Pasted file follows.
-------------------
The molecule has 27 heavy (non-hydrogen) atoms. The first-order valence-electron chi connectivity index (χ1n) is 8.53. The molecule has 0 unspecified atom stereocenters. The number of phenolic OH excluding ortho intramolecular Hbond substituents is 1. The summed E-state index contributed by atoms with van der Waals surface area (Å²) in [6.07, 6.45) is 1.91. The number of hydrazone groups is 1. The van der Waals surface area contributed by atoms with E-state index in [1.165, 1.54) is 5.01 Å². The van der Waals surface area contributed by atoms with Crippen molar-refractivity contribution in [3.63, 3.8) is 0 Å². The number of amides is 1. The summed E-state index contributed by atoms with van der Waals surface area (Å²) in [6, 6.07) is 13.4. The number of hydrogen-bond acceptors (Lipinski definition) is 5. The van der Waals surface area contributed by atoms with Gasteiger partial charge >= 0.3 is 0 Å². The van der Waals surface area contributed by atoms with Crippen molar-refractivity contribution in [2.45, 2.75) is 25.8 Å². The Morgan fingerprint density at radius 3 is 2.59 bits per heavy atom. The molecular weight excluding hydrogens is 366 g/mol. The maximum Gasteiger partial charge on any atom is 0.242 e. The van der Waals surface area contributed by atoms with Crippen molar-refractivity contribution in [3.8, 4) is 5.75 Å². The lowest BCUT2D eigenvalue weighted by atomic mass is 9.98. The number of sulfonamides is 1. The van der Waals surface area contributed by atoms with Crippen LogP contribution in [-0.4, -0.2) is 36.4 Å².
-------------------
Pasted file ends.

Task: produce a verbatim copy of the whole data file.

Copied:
The molecule has 27 heavy (non-hydrogen) atoms. The first-order valence-electron chi connectivity index (χ1n) is 8.53. The molecule has 0 unspecified atom stereocenters. The number of phenolic OH excluding ortho intramolecular Hbond substituents is 1. The summed E-state index contributed by atoms with van der Waals surface area (Å²) in [6.07, 6.45) is 1.91. The number of hydrazone groups is 1. The van der Waals surface area contributed by atoms with E-state index in [1.165, 1.54) is 5.01 Å². The van der Waals surface area contributed by atoms with Crippen molar-refractivity contribution in [3.63, 3.8) is 0 Å². The number of amides is 1. The summed E-state index contributed by atoms with van der Waals surface area (Å²) in [6, 6.07) is 13.4. The number of hydrogen-bond acceptors (Lipinski definition) is 5. The van der Waals surface area contributed by atoms with Gasteiger partial charge >= 0.3 is 0 Å². The van der Waals surface area contributed by atoms with Crippen molar-refractivity contribution in [2.45, 2.75) is 25.8 Å². The Morgan fingerprint density at radius 3 is 2.59 bits per heavy atom. The molecular weight excluding hydrogens is 366 g/mol. The maximum Gasteiger partial charge on any atom is 0.242 e. The van der Waals surface area contributed by atoms with Crippen molar-refractivity contribution in [3.8, 4) is 5.75 Å². The lowest BCUT2D eigenvalue weighted by atomic mass is 9.98. The number of sulfonamides is 1. The van der Waals surface area contributed by atoms with Crippen LogP contribution in [-0.4, -0.2) is 36.4 Å².